1, 2, 3 years passed.
Life went on as usual at Beulah salvation church. People came and left. There were several births and few deaths, as well as marriages, christenings, dedications and burials.
The church continued to grow in numerical strength, but the spiritual atmosphere was dense. Even with the Pastor trying to bring an all round revival to the church, most of the members preferred remaining in their comfort zones of service in the flesh.
Revd. Bamiro had a stroke, but was miraculously healed, with no remarkable disability. He had few years to retirement, thus, the church engaged the services of two associate Pastors. They would be his assistants, and possibly take over the rein of leadership at the due time.
One was Revd. Alhassan, a tall, huge, and no-nonsense man. He had a method of asserting and hammering on points, until he had his way. With track record of many years in church planting and administration, he looked like someone that the church needed at that point in time.
Needless to say, that majority of the council members were skeptical at his appointment, and voiced out their misgivings. They saw him as someone that would listen to nobody, and scatter the church in little time.
On that, Revd. Bamiro stood his ground, maintaining that what the church needed was someone that would bring change. He had the support of the head quarters, and the council members had to hand -off, and watch events unfold.
True to their thinking, immediately Revd. Alhassan settled down, and with the support of the senior Pastor, he began a process of sanitizing the church of some perceived abnormalities.
He started by formulating a plan on rotating Deacons, elders and officers that had served the church for years. Emphasizing that people musn’t ‘sit tight’ on church offices, he said every member should be given the privilege to serve.
This did not go down well with the old hands, who felt that someone shouldn’t just come, and start pushing them around.
If not handled well, church politics could be worse than politics in the secular world.
The process of selection of the officers was hi- jacked by the powers that be, and became riddled with manipulations and nepotism. Less room was given for prayers, while more was given to mundanity.
At the end of the day, the motive for the action wasn’t achieved. People like Mrs. Johnson and Mrs. Williams were retained as church officers.
The other associate Pastor, was a younger man. He was fresh from the seminary, unmarried, and too eager to carry out the mandate given to him.
His good and youthful look, his simple and open character, and his unmarried state, made the congregants think that he wouldn’t deliver. But one just needed to be under his ministration, to know the stuff he is made of. Pastor Kayode Olukorede, earned the respect of everyone before long.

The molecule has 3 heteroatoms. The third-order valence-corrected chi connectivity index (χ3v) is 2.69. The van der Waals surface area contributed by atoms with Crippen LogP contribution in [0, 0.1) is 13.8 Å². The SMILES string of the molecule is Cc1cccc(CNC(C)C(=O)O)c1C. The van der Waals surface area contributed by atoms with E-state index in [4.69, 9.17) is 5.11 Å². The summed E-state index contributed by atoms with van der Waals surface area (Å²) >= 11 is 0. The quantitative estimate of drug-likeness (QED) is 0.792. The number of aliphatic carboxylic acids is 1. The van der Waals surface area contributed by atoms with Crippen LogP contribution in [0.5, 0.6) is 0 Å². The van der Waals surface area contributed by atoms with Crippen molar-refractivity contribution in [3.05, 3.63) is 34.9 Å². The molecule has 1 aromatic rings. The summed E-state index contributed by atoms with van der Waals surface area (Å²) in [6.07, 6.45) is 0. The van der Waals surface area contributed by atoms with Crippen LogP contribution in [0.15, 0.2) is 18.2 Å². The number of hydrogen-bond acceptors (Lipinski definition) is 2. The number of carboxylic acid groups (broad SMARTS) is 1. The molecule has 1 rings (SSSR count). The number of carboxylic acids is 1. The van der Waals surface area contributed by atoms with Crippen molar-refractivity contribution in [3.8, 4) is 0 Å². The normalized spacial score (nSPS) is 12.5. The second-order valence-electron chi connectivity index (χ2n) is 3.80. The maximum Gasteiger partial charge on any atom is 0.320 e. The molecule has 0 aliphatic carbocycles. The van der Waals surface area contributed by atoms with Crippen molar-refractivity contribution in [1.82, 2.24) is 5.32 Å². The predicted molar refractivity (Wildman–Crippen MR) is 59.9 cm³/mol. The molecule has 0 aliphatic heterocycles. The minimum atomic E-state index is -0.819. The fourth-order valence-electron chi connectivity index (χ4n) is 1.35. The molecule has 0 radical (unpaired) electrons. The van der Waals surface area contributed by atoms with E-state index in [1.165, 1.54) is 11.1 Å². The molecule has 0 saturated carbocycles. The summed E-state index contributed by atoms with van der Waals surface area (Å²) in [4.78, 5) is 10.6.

It was Revd. Alhassan that was assigned to counsel Jide and Kike, who were finally ready to tie the nuptial knot.
Their wedding was slated for four months.
Both sat before him, ready to give already rehearsed answers to questions that would be asked. They had been tutored by their mothers, about what to say. The mothers also allayed any fear of retribution, that could arise from misleading a man of God.
It looked as if, the series of deceptions over the years, had hardened the heart of the two mothers, especially Mrs. Johnson.
But Kike was afraid, and hid her trembling palms under her blouse.
The Pastor looked intently at them, so intent, that Kike felt he would read into there prepared lies.
They still went ahead to tell him, that they were both chaste and had lived clean lives.
The Pastor was happy, and gladly took them through the nitty -gritty of what to expect on the wedding night. He also made a note to use them as point of reference to the unmarried youths, if he would be the one to preach on their wedding day.
While the counselling was on, Martha drove into the church in her mother’s car, to pick her daughter. She had earlier been dropped for a day star light fellowship camp.
Informed that they still had an hour to the end of the camping programme, Martha decided to stay it out in the car, with an ear-piece fixed to both ears.
She was deeply engrossed in what she was doing, shaking her head to the highly inspiring music of Ayuba Yakubu, when the door was gently opened.
Removing the ear-piece, she starred into the not -too- farmiliar face of Pastor Kayode, barely managing to voice out a distorted good evening sir.
“Evening. I tapped on the mirror for sometime. You were carried away,” he said.
“I’m sorry sir,” she responded. “I was listening to a song.”
“Who was that?” he asked, pointing to her phone.
”Ayuba Yakubu,” she responded.”
He”s a Nurse musician. The Album is titled “Yabo”, and talks about giving glory to God, because everything belongs to him.”
“Waoh! That’s great,” he said. “ Can i…” pointing to her phone, the ear piece and his ear.
Martha got down from the car, to stand beside him, as he fixed the ear-piece on one ear, and passed the other end to her.
She collected it reluctantly, and fixed on her left ear, and they sang along with Ayuba.
🎵Daukaka, da iko naka ne
Jehovah san yabe ka🎵
Standing there and listening to the Gospel artiste, one would think they were siblings, and not a Pastor and member.
With Martha in a simple gown, and the Pastor in a white polo, atop three quarter jeans, his low cut hair ruffled and uncombed.
Passers-by gazed at them curiously.
And when the song ended, Pastor Kayode removed the ear- piece, and returned it to her, thanking her in the process.
They exchanged numbers.